Tag Archives: witchcraft

Gandalf Style?

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Dramatic lighting is my friend.

Last week’s Sexy Pagan Friday offering is as good a place as ever to start off a little rambling about what has probably been my most significant magical practice since returning to KCMO.

Most of my effort, magical and otherwise, has been devoted toward settling in: to establishing my space, and to being in the right place at the right time.  Notice all the green in that photo: my hat, my scarf, my pocket handkerchief, the shirt you really can’t see because I got super dramatic with the lighting, and even my fucking socks are green.  Zip back through my last few spf posts, and you’ll find a shit ton of green in them, too.

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Saturdays I dress in black. The purple tie is usually for Mondays, but I was just feeling extra fabulous last week.

Taking a cue from Aradia, who did this diligently before she quit her office job back in June, I’ve been incorporating planetary colors into my clothing as much as possible.  (Wednesday is a fucking challenge: I look absurd in orange, which basically leaves me shit out of luck.)  It’s a simple, mindful thing, rather than an act of overt magic, but it’s something.  (Mondays are my favorite because purple.)

This also goes back to something I’ve touched on before: crafting a new image for myself as I become too old–and too committed to “professional” life–to let my freak flag fly full time.  Since then I’ve learned that I receive very different from both the mallgoers who patronize my jewelry store and the coworkers who’ve known me for six fucking years now when I wear a tie and nice shoes.  Simply put, they take me more seriously.   (This, of course, should come as a surprise to no one.)

And, I will say, it sure helps that men’s fashion has gone in some pretty awesome directions since I made this decision.  Vests are seriously back in style.  Colors and patterns are vibrant and fun.  And pocket squares!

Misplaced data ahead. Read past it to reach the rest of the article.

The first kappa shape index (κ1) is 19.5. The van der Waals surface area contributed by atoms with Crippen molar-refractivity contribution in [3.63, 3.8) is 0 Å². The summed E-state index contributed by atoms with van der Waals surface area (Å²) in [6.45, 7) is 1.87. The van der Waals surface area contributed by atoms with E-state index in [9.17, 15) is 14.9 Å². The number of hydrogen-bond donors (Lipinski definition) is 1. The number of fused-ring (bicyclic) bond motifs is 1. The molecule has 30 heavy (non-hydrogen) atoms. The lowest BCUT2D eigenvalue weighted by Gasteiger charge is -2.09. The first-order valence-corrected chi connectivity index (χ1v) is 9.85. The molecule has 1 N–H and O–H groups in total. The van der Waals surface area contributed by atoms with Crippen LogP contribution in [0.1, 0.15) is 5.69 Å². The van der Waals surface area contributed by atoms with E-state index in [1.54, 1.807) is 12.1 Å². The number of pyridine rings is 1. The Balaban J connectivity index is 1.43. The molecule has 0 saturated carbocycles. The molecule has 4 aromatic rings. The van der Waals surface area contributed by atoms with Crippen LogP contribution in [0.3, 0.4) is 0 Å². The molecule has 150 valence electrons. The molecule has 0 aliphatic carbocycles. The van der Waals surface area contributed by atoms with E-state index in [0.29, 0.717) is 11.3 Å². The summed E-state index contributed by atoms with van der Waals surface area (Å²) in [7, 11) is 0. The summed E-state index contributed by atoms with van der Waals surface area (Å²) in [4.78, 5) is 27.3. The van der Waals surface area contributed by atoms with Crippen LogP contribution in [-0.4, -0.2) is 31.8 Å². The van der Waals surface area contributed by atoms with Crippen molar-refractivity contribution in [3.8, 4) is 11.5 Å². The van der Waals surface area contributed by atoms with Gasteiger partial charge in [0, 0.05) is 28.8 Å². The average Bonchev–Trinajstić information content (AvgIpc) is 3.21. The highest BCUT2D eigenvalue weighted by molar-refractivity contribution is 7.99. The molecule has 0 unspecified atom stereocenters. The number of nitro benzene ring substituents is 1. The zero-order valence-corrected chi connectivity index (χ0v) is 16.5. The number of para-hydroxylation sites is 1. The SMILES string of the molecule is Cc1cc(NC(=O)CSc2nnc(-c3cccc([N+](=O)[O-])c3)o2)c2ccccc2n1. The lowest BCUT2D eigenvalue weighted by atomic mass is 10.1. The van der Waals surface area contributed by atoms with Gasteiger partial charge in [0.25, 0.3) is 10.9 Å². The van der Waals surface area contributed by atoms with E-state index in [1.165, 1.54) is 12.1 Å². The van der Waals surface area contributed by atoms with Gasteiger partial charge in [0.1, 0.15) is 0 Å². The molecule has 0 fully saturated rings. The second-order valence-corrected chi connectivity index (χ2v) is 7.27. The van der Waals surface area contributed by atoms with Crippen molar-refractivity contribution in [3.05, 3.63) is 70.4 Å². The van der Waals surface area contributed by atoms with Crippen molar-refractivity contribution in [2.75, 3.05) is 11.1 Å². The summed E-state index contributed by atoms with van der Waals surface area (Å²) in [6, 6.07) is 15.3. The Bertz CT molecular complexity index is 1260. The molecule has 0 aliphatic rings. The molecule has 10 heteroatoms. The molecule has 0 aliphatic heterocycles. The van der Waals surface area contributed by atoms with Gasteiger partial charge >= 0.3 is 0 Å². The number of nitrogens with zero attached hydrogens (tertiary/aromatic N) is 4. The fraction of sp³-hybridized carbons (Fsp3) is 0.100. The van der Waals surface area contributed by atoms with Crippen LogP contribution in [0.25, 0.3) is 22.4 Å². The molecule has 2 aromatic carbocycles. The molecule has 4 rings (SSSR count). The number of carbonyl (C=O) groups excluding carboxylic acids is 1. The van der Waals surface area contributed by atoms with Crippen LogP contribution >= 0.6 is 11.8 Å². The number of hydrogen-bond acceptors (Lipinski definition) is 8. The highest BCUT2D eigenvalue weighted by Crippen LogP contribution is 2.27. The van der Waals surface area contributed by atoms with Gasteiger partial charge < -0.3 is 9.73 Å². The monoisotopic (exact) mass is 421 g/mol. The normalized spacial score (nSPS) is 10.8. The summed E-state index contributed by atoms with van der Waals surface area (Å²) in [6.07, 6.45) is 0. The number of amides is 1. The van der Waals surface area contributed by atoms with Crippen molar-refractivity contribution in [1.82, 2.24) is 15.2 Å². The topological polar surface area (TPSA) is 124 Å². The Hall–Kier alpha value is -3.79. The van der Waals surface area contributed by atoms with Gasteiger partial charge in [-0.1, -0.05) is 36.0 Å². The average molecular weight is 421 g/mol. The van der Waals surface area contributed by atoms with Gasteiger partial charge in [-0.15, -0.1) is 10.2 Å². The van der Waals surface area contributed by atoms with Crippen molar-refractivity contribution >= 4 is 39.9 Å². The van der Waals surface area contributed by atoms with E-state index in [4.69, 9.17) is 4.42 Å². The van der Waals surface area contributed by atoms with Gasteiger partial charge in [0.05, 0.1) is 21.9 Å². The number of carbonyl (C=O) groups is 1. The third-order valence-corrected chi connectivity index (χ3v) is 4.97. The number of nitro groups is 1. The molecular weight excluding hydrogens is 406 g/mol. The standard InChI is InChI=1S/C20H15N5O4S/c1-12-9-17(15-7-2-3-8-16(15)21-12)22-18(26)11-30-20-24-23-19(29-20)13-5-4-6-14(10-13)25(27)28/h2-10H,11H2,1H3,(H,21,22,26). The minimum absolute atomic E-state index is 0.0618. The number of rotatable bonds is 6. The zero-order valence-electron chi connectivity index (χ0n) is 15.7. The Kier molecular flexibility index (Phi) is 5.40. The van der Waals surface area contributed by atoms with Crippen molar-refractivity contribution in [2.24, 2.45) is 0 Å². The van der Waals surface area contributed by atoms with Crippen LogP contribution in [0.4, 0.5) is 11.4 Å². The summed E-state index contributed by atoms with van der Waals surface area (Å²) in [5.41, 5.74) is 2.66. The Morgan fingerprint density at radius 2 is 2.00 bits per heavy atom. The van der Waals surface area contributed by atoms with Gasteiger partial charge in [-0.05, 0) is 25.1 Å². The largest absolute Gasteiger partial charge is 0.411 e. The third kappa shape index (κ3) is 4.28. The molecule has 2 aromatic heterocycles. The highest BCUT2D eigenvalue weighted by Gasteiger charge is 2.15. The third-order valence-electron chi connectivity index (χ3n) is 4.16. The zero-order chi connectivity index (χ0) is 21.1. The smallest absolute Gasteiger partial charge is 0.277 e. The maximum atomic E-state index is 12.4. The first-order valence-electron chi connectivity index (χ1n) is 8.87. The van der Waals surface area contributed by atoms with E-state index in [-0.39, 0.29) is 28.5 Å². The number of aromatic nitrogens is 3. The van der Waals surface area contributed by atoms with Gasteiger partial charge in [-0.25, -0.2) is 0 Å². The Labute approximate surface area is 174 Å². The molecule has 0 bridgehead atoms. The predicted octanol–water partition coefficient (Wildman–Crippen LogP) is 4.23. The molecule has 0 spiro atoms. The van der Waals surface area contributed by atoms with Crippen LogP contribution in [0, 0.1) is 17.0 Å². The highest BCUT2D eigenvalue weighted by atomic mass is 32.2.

It’s difficult to gauge the efficacy of general prosperity magic–yeah, I’m doing pretty alright, but I’m also busting my ass–but judging by the ways in which I do seem, increasingly, to be in the right place at the right time, I believe that I can call the experiment, at worst, a moderate success.  The things I want to buy are on sale and in my size, I sit down at the right table to meet close friends of the hosts of open events, people respond to my messages on OKC, the art store has a shipment of the strange craft supplies I’m after in the deep discount corner of the basement.

I want to escalate this shit.  I bet I can make a talisman out of a tie or a pocket square.  Can you enchant a suit?  I’ll fucking find out!  (And you can’t tell me no one has never tried.  The question is, did they blog about it?)

John Fucking Constantine

Solid character. Not a role model.

But it kinda fucks with my head.  I mean, yes, these are magical successes, in a sense, and I am having a good time with it.  But it’s all so fucking butch.  I no longer fit my own image of a witch, or even a wizard or a sorcerer.  I mean, there’s some precedent for a magician playing the straight man… but being a magician did some fucked up shit to my head: Aradia was preparing to stage an intervention.

The realistic solution is probably to get better at code switching: taking off the work costumes as soon as I get home and putting on clothes that are more in line with my self-image; finding times and places where those clothes are more appropriate.